Being male and growing up aged 9 playing chess, I didn’t pay too much attention to girls in chess. After all, when you go to your first tournaments, it is the thrill and challenge to play our royal game that we are concerned with. You also start to make your chess friends, often randomly at these competitions. It might be that one of my first tournaments I played, the British Junior Chess Championships in Norwich in 1994, where I played 4 girls in 7 rounds (losing most of these games) that I subconsciously just assumed girls were commonplace in chess.
It was also at this tournament that my father pointed out a little girl who was holding 4 trophies she had won at the championships during the closing ceremony. She could barely hold them all at the same time. ‘Look’ he said to me, ‘they’ve come from India to play here, and she’s won all the titles she could have won’. Her name was Tania Sachdev. You will study her in this book.
My older sister Emma used to (does still?) take great delight in defeating me at golf, tennis and other games and sports. She even used to play chess, until she declared age 11 ‘that it could be your thing’. That was very generous of her. Certainly playing for her women’s football team, I saw stigma attached to this. Back in the 1990s football was seen as a ‘boys thing’ and these girls were trying to break this image. Why couldn’t they get involved too?
As I write in 2021 we can see huge changes have been made. Women’s football, amongst other sports, are very popular. In terms of chess, however, it is still unclear. This one has confused me as I have been a full time chess coach for around 15 years. Chess is not a physical game, and hence I refer you back to the quote at the top by Susan Polgar- why on earth should girls not be playing chess as much as boys? Whilst I do not intend to discuss that topic in length here, I believe that maybe something should be made known for these potential female chess enthusiasts; that there are role models for them to look up to, to be inspired by. It is for this reason I am writing this book. Find your role model. This book contains games from every single female World Champion, as well as young up and comers, top seasoned professionals, streamers, and even a section at Beth Harmon from the recent famed Queen’s Gambit hit show.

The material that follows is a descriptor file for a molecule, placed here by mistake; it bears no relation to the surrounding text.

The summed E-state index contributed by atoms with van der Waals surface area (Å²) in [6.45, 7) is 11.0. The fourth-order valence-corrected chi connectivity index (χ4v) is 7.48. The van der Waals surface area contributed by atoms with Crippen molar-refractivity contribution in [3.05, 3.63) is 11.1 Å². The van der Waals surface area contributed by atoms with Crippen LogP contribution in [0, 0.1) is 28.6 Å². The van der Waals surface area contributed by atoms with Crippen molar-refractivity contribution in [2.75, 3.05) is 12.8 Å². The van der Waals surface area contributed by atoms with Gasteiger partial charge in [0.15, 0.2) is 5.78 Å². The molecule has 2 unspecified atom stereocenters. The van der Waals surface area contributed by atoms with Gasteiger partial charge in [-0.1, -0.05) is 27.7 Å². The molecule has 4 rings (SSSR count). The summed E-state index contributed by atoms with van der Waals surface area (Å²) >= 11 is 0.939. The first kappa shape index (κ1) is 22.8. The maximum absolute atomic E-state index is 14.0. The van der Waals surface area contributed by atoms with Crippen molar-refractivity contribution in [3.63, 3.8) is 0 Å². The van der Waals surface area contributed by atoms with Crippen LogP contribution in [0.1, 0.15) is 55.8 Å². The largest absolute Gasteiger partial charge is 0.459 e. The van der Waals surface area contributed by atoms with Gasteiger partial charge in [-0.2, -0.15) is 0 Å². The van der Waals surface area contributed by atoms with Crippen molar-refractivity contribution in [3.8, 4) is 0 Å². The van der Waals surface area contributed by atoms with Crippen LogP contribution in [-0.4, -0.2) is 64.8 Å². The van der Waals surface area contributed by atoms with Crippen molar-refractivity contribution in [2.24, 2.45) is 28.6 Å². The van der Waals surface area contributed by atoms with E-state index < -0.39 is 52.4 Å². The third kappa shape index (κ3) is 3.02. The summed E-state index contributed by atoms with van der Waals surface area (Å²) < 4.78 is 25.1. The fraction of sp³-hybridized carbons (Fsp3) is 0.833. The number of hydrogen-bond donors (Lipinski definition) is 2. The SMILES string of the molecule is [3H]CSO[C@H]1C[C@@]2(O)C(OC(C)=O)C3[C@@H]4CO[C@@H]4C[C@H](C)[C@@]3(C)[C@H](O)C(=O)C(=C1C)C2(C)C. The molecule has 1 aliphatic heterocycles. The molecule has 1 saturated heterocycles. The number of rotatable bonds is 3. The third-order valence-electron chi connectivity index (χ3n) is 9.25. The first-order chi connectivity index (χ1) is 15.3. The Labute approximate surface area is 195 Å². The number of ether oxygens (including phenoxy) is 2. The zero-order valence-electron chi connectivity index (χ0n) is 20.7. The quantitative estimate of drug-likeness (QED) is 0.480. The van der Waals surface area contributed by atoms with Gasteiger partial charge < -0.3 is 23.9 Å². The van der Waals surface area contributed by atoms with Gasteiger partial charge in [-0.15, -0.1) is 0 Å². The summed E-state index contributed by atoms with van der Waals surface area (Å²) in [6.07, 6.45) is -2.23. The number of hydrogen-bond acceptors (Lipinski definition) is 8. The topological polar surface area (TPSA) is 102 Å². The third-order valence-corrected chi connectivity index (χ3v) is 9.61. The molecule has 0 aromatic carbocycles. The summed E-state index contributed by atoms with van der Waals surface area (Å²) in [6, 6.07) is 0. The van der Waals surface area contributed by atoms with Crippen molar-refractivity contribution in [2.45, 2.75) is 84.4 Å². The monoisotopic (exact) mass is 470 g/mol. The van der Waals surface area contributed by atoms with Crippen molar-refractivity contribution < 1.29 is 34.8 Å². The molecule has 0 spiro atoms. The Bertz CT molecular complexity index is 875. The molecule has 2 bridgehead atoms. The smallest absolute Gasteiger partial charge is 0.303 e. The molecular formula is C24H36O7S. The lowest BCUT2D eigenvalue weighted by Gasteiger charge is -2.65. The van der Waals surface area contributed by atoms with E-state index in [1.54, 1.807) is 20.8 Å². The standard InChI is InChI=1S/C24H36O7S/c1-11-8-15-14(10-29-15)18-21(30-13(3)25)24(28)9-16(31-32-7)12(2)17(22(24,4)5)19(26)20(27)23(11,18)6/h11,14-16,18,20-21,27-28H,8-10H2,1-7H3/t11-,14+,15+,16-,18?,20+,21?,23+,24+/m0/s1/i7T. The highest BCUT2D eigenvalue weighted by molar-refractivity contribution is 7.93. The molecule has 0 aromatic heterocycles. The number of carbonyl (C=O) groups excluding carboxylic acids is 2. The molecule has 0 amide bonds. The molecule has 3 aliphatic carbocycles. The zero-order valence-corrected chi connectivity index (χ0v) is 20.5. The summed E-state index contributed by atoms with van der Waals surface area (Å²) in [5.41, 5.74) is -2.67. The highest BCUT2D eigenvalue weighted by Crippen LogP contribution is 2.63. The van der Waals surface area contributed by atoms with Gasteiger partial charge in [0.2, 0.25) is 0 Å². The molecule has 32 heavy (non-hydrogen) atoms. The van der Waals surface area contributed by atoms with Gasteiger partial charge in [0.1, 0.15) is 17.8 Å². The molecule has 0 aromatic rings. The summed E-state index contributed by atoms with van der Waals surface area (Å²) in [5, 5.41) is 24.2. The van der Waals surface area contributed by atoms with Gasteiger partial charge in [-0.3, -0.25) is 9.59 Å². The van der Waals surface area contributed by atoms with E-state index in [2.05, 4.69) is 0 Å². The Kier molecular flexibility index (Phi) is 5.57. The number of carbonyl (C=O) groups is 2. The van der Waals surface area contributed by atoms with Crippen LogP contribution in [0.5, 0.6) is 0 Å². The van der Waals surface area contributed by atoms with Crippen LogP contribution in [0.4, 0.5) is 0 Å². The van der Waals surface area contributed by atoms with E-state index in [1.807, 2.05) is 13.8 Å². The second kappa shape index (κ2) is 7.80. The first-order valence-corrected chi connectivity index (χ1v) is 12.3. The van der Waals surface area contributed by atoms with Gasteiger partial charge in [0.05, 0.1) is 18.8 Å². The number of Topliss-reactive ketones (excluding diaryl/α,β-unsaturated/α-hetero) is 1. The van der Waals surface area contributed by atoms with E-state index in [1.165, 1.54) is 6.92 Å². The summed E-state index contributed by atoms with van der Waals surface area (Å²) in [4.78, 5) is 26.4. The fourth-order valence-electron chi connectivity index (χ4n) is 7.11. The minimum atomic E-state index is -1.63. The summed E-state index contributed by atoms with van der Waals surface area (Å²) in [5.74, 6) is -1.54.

This book is not just for girls and women, however. Any chess player can learn from these games and discover female chess history, both from the famous players in the past right up to the present day. How have these games been selected?
It is at this point I can mention the real reason- my UK Girls chess project called ‘She Plays To Win’ (SPTW). This group has officially been going since April 11th 2020. I had the idea even a few years before, but I was not sure how it could be set up. The unfortunate events of worldwide lockdown provided the answer, as the switch to being online allowed me to offer zoom lessons for UK girls as well as weekly girls tournaments on the Lichess server. I do this for free and parents have never paid anything to get involved.
Each week I cover a top female player and we analyse the game. Over the past year I have built up a large collection of games and tactics, which I felt could be published. It is the most up to date collection about women’s chess covering a variety of ages and levels. After nearly two years, I have nearly 500 girls across the UK signed up, and a further 200 girls in our new beginners programme. I hope this is just the beginning. After all, on our official website www.sheplaystowin.co.uk the tagline reads ‘Every Girl in the UK should play and learn chess- the educational benefits are huge’. I can announce that I personally will not take a penny from this book, as 10% of the proceeds from sales will go directly to the She Plays To Win charity in order to further the SPTW UK girls chess projects. So not only can you benefit a lot from this book personally, your purchase will benefit UK girls chess immensely. I'd like to thank Herman Grooten for his excellent work on editing and helping me run with the project in the latter stages, as well as Lennart Ootes, John Upham, Jos Sutmuller and all those who contributed with the photos. Finally, I’d like to thank Daniel and Thinkers Publishing for helping to carry out this book.
I was told by a few other publishers that they would not collaborate because ‘no one is interested in girl’s chess’. I was therefore glad that Daniel immediately jumped at the opportunity to publish this book, and that he and his team were able to see the chance to further the huge potential there is for women’s chess, not just in the UK, but around the world.
IM Lorin D’Costa